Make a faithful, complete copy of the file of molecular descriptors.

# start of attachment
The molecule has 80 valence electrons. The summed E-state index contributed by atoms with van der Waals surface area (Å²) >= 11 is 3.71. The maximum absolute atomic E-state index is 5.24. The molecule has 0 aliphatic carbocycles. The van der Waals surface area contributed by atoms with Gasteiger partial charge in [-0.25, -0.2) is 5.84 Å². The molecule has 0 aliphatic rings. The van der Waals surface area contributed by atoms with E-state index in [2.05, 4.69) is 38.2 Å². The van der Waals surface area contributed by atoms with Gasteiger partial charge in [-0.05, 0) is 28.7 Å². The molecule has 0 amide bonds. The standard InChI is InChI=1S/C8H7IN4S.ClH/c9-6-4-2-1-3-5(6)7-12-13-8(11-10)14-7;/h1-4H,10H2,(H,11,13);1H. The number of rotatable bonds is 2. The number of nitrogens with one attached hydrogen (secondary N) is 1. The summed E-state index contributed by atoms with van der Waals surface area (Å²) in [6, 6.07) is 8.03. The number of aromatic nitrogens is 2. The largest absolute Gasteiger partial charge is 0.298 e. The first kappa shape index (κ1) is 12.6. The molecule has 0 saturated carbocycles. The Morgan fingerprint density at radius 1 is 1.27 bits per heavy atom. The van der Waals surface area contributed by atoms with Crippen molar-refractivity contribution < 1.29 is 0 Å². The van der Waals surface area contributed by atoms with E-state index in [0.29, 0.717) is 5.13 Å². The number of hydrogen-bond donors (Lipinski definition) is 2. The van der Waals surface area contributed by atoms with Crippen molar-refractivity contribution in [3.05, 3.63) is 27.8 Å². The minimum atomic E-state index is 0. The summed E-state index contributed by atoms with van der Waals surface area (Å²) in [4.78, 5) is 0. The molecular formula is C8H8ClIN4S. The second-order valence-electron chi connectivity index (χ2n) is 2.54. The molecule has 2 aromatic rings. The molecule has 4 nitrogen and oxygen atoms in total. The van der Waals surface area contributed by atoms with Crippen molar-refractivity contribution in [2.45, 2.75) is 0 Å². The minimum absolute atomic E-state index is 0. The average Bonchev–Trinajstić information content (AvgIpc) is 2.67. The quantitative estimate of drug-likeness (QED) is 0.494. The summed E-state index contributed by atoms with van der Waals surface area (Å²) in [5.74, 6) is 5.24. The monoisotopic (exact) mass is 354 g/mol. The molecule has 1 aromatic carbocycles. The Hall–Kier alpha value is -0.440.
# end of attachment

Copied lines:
The molecule has 80 valence electrons. The summed E-state index contributed by atoms with van der Waals surface area (Å²) >= 11 is 3.71. The maximum absolute atomic E-state index is 5.24. The molecule has 0 aliphatic carbocycles. The van der Waals surface area contributed by atoms with Gasteiger partial charge in [-0.25, -0.2) is 5.84 Å². The molecule has 0 aliphatic rings. The van der Waals surface area contributed by atoms with E-state index in [2.05, 4.69) is 38.2 Å². The van der Waals surface area contributed by atoms with Gasteiger partial charge in [-0.05, 0) is 28.7 Å². The molecule has 0 amide bonds. The standard InChI is InChI=1S/C8H7IN4S.ClH/c9-6-4-2-1-3-5(6)7-12-13-8(11-10)14-7;/h1-4H,10H2,(H,11,13);1H. The number of rotatable bonds is 2. The number of nitrogens with one attached hydrogen (secondary N) is 1. The summed E-state index contributed by atoms with van der Waals surface area (Å²) in [6, 6.07) is 8.03. The number of aromatic nitrogens is 2. The largest absolute Gasteiger partial charge is 0.298 e. The first kappa shape index (κ1) is 12.6. The molecule has 0 saturated carbocycles. The Morgan fingerprint density at radius 1 is 1.27 bits per heavy atom. The van der Waals surface area contributed by atoms with Crippen molar-refractivity contribution < 1.29 is 0 Å². The van der Waals surface area contributed by atoms with E-state index in [0.29, 0.717) is 5.13 Å². The number of hydrogen-bond donors (Lipinski definition) is 2. The van der Waals surface area contributed by atoms with Crippen molar-refractivity contribution in [3.05, 3.63) is 27.8 Å². The minimum atomic E-state index is 0. The summed E-state index contributed by atoms with van der Waals surface area (Å²) in [4.78, 5) is 0. The molecular formula is C8H8ClIN4S. The second-order valence-electron chi connectivity index (χ2n) is 2.54. The molecule has 2 aromatic rings. The molecule has 4 nitrogen and oxygen atoms in total. The van der Waals surface area contributed by atoms with Crippen molar-refractivity contribution in [2.45, 2.75) is 0 Å². The minimum absolute atomic E-state index is 0. The average Bonchev–Trinajstić information content (AvgIpc) is 2.67. The quantitative estimate of drug-likeness (QED) is 0.494. The summed E-state index contributed by atoms with van der Waals surface area (Å²) in [5.74, 6) is 5.24. The monoisotopic (exact) mass is 354 g/mol. The molecule has 1 aromatic carbocycles. The Hall–Kier alpha value is -0.440.